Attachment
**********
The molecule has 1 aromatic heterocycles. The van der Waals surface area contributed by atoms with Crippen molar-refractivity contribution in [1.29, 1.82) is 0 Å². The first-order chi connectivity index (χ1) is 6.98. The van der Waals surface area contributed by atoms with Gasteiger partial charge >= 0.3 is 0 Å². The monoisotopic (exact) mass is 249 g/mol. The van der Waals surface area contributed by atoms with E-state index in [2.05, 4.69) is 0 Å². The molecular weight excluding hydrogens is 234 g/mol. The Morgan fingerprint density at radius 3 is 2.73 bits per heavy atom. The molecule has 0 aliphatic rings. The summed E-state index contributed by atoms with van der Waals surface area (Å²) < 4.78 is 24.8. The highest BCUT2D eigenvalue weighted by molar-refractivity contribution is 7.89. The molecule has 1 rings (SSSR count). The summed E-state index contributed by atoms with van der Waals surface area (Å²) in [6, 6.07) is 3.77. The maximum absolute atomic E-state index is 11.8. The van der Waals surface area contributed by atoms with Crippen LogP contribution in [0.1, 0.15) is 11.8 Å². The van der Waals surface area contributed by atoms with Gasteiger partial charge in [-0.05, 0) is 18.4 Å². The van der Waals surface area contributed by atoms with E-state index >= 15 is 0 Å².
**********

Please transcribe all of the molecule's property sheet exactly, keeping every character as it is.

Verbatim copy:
The molecule has 1 aromatic heterocycles. The van der Waals surface area contributed by atoms with Crippen molar-refractivity contribution in [1.29, 1.82) is 0 Å². The first-order chi connectivity index (χ1) is 6.98. The van der Waals surface area contributed by atoms with Gasteiger partial charge >= 0.3 is 0 Å². The monoisotopic (exact) mass is 249 g/mol. The van der Waals surface area contributed by atoms with E-state index in [2.05, 4.69) is 0 Å². The molecular weight excluding hydrogens is 234 g/mol. The Morgan fingerprint density at radius 3 is 2.73 bits per heavy atom. The molecule has 0 aliphatic rings. The summed E-state index contributed by atoms with van der Waals surface area (Å²) < 4.78 is 24.8. The highest BCUT2D eigenvalue weighted by molar-refractivity contribution is 7.89. The molecule has 1 rings (SSSR count). The summed E-state index contributed by atoms with van der Waals surface area (Å²) in [6, 6.07) is 3.77. The maximum absolute atomic E-state index is 11.8. The van der Waals surface area contributed by atoms with Crippen LogP contribution in [0.1, 0.15) is 11.8 Å². The van der Waals surface area contributed by atoms with Gasteiger partial charge in [-0.05, 0) is 18.4 Å². The van der Waals surface area contributed by atoms with E-state index >= 15 is 0 Å².